BACKGROUND: Convalescent plasma containing neutralizing antibody to severe acute respiratory syndrome coronavirus 2 (SARS-CoV-2) is under investigation for coronavirus disease 2019 (COVID-19) treatment. We report diverse virological characteristics of UK intensive care patients enrolled in the Immunoglobulin Domain of the REMAP-CAP randomized controlled trial that potentially influence treatment outcomes. METHODS: SARS-CoV-2 RNA in nasopharyngeal swabs collected pretreatment was quantified by PCR. Antibody status was determined by spike-protein ELISA. B.1.1.7 was differentiated from other SARS-CoV-2 strains using allele-specific probes or restriction site polymorphism (SfcI) targeting D1118H. RESULTS: Of 1274 subjects, 90% were PCR positive with viral loads 118-1.7 × 1011IU/mL. Median viral loads were 40-fold higher in those IgG seronegative (n = 354; 28%) compared to seropositives (n = 939; 72%). Frequencies of B.1.1.7 increased from <1% in November 2020 to 82% of subjects in January 2021. Seronegative individuals with wild-type SARS-CoV-2 had significantly higher viral loads than seropositives (medians 5.8 × 106 and 2.0 × 105 IU/mL, respectively; P = 2 × 10-15). CONCLUSIONS: High viral loads in seropositive B.1.1.7-infected subjects and resistance to seroconversion indicate less effective clearance by innate and adaptive immune responses. SARS-CoV-2 strain, viral loads, and antibody status define subgroups for analysis of treatment efficacy.


Subject(s)
Antibodies, Viral/immunology , COVID-19/immunology , COVID-19/therapy , SARS-CoV-2/immunology , Viral Load/immunology , Aged , Antibodies, Neutralizing/immunology , COVID-19/virology , Critical Illness , Female , Humans , Immunization, Passive , Immunoglobulin G/immunology , Male , Middle Aged , RNA, Viral/immunology , Serologic Tests/methods , Spike Glycoprotein, Coronavirus/immunology , United Kingdom
5.
Intensive Care Med ; 47(8): 867-886, 2021 Aug.
Article in English | MEDLINE | ID: covidwho-1305144

ABSTRACT

PURPOSE: To study the efficacy of lopinavir-ritonavir and hydroxychloroquine in critically ill patients with coronavirus disease 2019 (COVID-19). METHODS: Critically ill adults with COVID-19 were randomized to receive lopinavir-ritonavir, hydroxychloroquine, combination therapy of lopinavir-ritonavir and hydroxychloroquine or no antiviral therapy (control). The primary endpoint was an ordinal scale of organ support-free days. Analyses used a Bayesian cumulative logistic model and expressed treatment effects as an adjusted odds ratio (OR) where an OR > 1 is favorable. RESULTS: We randomized 694 patients to receive lopinavir-ritonavir (n = 255), hydroxychloroquine (n = 50), combination therapy (n = 27) or control (n = 362). The median organ support-free days among patients in lopinavir-ritonavir, hydroxychloroquine, and combination therapy groups was 4 (- 1 to 15), 0 (- 1 to 9) and-1 (- 1 to 7), respectively, compared to 6 (- 1 to 16) in the control group with in-hospital mortality of 88/249 (35%), 17/49 (35%), 13/26 (50%), respectively, compared to 106/353 (30%) in the control group. The three interventions decreased organ support-free days compared to control (OR [95% credible interval]: 0.73 [0.55, 0.99], 0.57 [0.35, 0.83] 0.41 [0.24, 0.72]), yielding posterior probabilities that reached the threshold futility (≥ 99.0%), and high probabilities of harm (98.0%, 99.9% and > 99.9%, respectively). The three interventions reduced hospital survival compared with control (OR [95% CrI]: 0.65 [0.45, 0.95], 0.56 [0.30, 0.89], and 0.36 [0.17, 0.73]), yielding high probabilities of harm (98.5% and 99.4% and 99.8%, respectively). CONCLUSION: Among critically ill patients with COVID-19, lopinavir-ritonavir, hydroxychloroquine, or combination therapy worsened outcomes compared to no antiviral therapy.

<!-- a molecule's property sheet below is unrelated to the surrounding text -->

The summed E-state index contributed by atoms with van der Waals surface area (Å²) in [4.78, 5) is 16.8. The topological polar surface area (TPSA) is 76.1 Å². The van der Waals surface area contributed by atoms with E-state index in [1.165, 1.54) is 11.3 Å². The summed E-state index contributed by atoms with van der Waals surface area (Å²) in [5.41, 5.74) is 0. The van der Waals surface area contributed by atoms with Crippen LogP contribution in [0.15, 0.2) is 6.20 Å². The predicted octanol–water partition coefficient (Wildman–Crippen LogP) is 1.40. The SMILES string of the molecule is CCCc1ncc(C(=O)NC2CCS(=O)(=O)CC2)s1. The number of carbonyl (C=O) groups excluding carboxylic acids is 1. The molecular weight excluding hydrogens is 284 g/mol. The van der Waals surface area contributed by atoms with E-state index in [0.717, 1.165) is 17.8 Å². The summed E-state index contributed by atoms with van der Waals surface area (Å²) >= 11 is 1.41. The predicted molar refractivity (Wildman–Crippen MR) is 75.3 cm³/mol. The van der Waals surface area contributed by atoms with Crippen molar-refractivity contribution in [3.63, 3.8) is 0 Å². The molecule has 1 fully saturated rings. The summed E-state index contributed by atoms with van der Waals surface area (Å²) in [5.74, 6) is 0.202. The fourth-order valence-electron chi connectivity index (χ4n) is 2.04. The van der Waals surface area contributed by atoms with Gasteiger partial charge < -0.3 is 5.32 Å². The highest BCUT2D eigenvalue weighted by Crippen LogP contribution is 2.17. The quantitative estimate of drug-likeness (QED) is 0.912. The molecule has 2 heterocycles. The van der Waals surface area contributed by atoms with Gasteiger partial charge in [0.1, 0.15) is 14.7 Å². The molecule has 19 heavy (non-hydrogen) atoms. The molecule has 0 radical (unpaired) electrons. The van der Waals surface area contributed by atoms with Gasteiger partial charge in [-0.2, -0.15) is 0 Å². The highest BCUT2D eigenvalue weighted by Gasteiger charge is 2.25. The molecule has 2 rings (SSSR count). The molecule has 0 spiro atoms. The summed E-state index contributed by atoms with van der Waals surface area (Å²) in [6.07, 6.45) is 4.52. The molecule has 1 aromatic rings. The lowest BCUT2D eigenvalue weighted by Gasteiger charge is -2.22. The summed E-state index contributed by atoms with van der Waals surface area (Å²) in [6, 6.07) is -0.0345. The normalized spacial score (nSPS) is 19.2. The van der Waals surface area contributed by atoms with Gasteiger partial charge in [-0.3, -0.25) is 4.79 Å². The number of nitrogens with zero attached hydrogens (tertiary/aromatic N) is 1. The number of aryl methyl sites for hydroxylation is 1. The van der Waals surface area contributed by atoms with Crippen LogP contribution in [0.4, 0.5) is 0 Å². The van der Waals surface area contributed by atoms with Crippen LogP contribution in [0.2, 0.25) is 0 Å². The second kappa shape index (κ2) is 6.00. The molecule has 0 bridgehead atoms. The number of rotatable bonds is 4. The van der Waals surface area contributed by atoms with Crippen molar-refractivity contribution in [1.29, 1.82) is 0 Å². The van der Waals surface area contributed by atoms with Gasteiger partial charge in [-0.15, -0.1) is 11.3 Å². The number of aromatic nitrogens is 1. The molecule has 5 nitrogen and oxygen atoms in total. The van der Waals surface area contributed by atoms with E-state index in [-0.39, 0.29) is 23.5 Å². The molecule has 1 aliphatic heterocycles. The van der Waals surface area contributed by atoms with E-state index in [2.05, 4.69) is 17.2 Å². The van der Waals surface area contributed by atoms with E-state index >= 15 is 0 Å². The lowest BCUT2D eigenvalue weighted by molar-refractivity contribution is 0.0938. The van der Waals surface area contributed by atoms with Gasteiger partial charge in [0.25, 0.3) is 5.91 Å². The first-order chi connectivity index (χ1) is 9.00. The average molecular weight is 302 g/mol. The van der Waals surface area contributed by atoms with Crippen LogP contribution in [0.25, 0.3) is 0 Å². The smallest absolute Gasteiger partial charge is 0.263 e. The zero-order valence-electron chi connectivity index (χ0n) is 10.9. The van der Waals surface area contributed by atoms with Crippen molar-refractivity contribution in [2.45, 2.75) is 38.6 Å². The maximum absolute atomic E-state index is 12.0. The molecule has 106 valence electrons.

Subject(s)
COVID-19 , Ritonavir , Adult , Antiviral Agents/therapeutic use , Bayes Theorem , COVID-19/drug therapy , Critical Illness , Drug Combinations , Humans , Hydroxychloroquine/therapeutic use , Lopinavir/therapeutic use , Ritonavir/therapeutic use , SARS-CoV-2
7.
N Engl J Med ; 384(16): 1491-1502, 2021 04 22.
Article in English | MEDLINE | ID: covidwho-1101727

ABSTRACT

BACKGROUND: The efficacy of interleukin-6 receptor antagonists in critically ill patients with coronavirus disease 2019 (Covid-19) is unclear. METHODS: We evaluated tocilizumab and sarilumab in an ongoing international, multifactorial, adaptive platform trial. Adult patients with Covid-19, within 24 hours after starting organ support in the intensive care unit (ICU), were randomly assigned to receive tocilizumab (8 mg per kilogram of body weight), sarilumab (400 mg), or standard care (control). The primary outcome was respiratory and cardiovascular organ support-free days, on an ordinal scale combining in-hospital death (assigned a value of -1) and days free of organ support to day 21. The trial uses a Bayesian statistical model with predefined criteria for superiority, efficacy, equivalence, or futility. An odds ratio greater than 1 represented improved survival, more organ support-free days, or both. RESULTS: Both tocilizumab and sarilumab met the predefined criteria for efficacy. At that time, 353 patients had been assigned to tocilizumab, 48 to sarilumab, and 402 to control. The median number of organ support-free days was 10 (interquartile range, -1 to 16) in the tocilizumab group, 11 (interquartile range, 0 to 16) in the sarilumab group, and 0 (interquartile range, -1 to 15) in the control group. The median adjusted cumulative odds ratios were 1.64 (95% credible interval, 1.25 to 2.14) for tocilizumab and 1.76 (95% credible interval, 1.17 to 2.91) for sarilumab as compared with control, yielding posterior probabilities of superiority to control of more than 99.9% and of 99.5%, respectively. An analysis of 90-day survival showed improved survival in the pooled interleukin-6 receptor antagonist groups, yielding a hazard ratio for the comparison with the control group of 1.61 (95% credible interval, 1.25 to 2.08) and a posterior probability of superiority of more than 99.9%. All secondary analyses supported efficacy of these interleukin-6 receptor antagonists. CONCLUSIONS: In critically ill patients with Covid-19 receiving organ support in ICUs, treatment with the interleukin-6 receptor antagonists tocilizumab and sarilumab improved outcomes, including survival. (REMAP-CAP ClinicalTrials.gov number, NCT02735707.).